Washed over by the icy North Pacific and beset by the snow-mantled peaks of the Coast Mountains, Anchorage – Alaska’s most populated city – really is a place shrouded on all sides by wilderness. Earthquakes have rattled it, oil industries, gold rushes and railroads have all boomed between its streets, while the settlements of native Dena’ina people have flourished along its rivers and ice creeks for far longer.
Today, the town is the cultural hub of the Last Frontier State, offering all the outdoorsy draws you’d expect of a city so deep in the wilds of the north, along with bustling microbreweries and raucous pubs, open-air markets, state museums and heritage centers to boot. Add to that some top-notch skiing in the Chugach ranges, glacier walking and sea kayaking and bingo: it’s easy to see why this far-flung town is a real favourite on the northern circuit around the United States. Oh, and don’t forget the boots and bobble hats folks – this one’s chilly!
Let’s explore the best things to do in Anchorage:
1. Hike the Tony Knowles Coastal Trail
Fringed by wild fir trees and walked by galumphing moose and stalking wolves alike, the Tony Knowles Coastal Trail can be found ringing its way around the edges of Anchorage city. Easily accessible from the heart of the town, the 11-mile track weaves along beautiful, salt-sprayed sections of the Pacific coast, around the runways of the Ted Steven’s International Airport, past the profile of Fire Island out at sea, and down to where the dunes of Kincaid Park meet the more rugged reaches on the edge of Point Campbell. Closed to cars and trucks, the track is great for cross-country skiing, hiking, biking and snow-shoeing – depending on the season.
2. See polar bears at the Alaska Zoo
Alaska Zoo is a curious thing. It started when local Anchorage-based grocery man Jack Snyder won a baby elephant called Annabelle back in 1966. By the 1970s, this trunked creature in the stables had grown into the main attraction at Alaska Children’s Zoo, while donations of other crawlies meant the exhibitions just kept getting bigger and bigger. Today, Alaska Zoo sits in the shadow of the mountains just south of the city’s Far North Bicentennial Park, where its attractions range from Nigerian dwarf goats to lynxes, from black bears to wolves and snow leopards. The piece de resistance though? Well, that has to be the polar bears, Ahpun and Lyutyik, whose home at the zoo is currently undergoing a hefty renovation.
3. Sip local craft beers at the Midnight Sun Brewing Co.
Staying true to the rule that there’s no American city too small to support a microbrewery (or three), Anchorage offers up this acclaimed beer depot. Situated on Dimond Hook Drive just to the south of the center, the menu touts a range of creative hops concoctions, going from the Pacific dweller’s favorite, Arctic Rhino Coffee Porter, to the warming, peppery tones of Sockeye Red IPA. Real hops heads can also look forward to finding a range of seasonal brews adorning the menu, all alongside a medley of all-American bites, from mozzarella sticks to grilled-cheese sandwiches to double-fried chips. It’s great for a post-hike unwind!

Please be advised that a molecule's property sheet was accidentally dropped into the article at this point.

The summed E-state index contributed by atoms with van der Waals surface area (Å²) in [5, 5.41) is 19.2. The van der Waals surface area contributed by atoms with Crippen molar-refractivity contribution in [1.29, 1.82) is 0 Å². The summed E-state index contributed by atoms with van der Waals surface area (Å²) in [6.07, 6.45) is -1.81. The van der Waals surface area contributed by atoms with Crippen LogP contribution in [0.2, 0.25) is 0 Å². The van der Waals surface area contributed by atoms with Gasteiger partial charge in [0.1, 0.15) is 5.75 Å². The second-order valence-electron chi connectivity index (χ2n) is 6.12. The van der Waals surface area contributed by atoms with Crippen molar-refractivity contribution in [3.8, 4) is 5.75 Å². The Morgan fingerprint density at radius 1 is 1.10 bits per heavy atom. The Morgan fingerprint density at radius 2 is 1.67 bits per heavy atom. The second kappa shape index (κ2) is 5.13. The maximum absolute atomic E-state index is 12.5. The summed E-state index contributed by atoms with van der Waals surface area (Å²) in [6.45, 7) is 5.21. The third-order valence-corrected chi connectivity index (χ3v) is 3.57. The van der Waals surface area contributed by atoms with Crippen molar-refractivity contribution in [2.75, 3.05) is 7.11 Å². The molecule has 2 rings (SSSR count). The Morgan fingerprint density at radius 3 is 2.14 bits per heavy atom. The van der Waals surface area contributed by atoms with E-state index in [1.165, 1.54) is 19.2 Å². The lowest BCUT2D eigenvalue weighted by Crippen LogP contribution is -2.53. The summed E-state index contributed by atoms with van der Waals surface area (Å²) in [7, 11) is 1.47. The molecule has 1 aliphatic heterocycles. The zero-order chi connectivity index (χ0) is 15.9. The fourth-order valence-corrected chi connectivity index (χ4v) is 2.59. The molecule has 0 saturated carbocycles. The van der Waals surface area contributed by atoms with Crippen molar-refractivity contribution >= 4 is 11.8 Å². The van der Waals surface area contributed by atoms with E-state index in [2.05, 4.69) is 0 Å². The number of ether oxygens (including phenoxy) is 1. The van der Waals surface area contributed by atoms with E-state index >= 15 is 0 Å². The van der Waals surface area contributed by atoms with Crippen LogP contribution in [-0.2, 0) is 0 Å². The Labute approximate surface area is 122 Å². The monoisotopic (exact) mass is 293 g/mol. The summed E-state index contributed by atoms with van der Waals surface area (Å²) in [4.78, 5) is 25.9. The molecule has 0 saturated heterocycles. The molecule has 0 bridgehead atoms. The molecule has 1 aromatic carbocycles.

4. Hit the trails of the Chugach State Park
Few cities in the world can boast such a beautiful back garden as Anchorage, and the Chugach State Park is the jewel in the crown of this city’s wilds, encompassing the urban sprawl to the south, east and north. It is home to soaring mountains and empty valleys, icy lakes and alpine forests; all of which make for some fine hiking and biking! There are countless marked trails currently weaving into the hinterlands here from the city too. Favourites include the Lakeside Trail, which cuts along the edges of Eklutna Lake and across the ice fields to Girdwood in the east. Then there’s the uber-popular Hillside Trail System, which boasts mile upon mile of track, the famous Flattop Mountain climb and even panoramic viewpoints overlooking Anchorage itself.
5. Celebrate regional culture at the Alaska Native Heritage Center
Complete with its own cluster of reconstructed native dwellings, made out of local timbers and decorated with colossal whale bones, along with regular exhibitions, events and performances of local dance, language, cooking and heritage, the Alaska Native Heritage Center is the best place to go to learn about the range of native people who inhabited this corner of America alone, before the great migrations of the Gold Rush. The spot is located just to the west of downtown Anchorage, and also hosts a regular line-up of different workshops and shows, going from world music gigs to al fresco drumming to film festivals for indigenous productions.
6. Hit the pistes of the Hilltop Ski Area
Draped over the small foothills of the Chugach ranges just a short 15-minute drive from the heart of the Anchorage downtown, the Hilltop Ski Area is a fine place to strap on the skis or wax down the snowboard while visiting. Suited perfectly to beginner skiers, the resort has just one piste, a humble chairlift and a couple of drags. There’s also a small terrain park for adrenaline-seekers on-site, along with a ski school and rental facilities if you’re in need of gear. And if the terrain here just isn’t challenging enough, then be sure to shoot southwards out of town to Alyeska – one of North America’s most acclaimed winter resorts where the snow is powder-perfect!
7. Sharpen your Inuit knowledge at the Ulu Factory
Situated just on the edge of the Knik Arm waterside in downtown Anchorage, the Ulu Factory has been churning out fine examples of the northern ulu knife for more than 25 years. Today, it’s not only one of the prime places to pick up one of these traditional blades of the north (used classically by Yup’ik and Inuit peoples for speedy skinning, ice carving and cutting snow blocks for igloos), but also something of a heritage museum in its own right. Visitors can come to watch experienced craftsmen producing the knives in the same way they were made centuries ago, while there’s also an on-site gift shop and garden area to enjoy.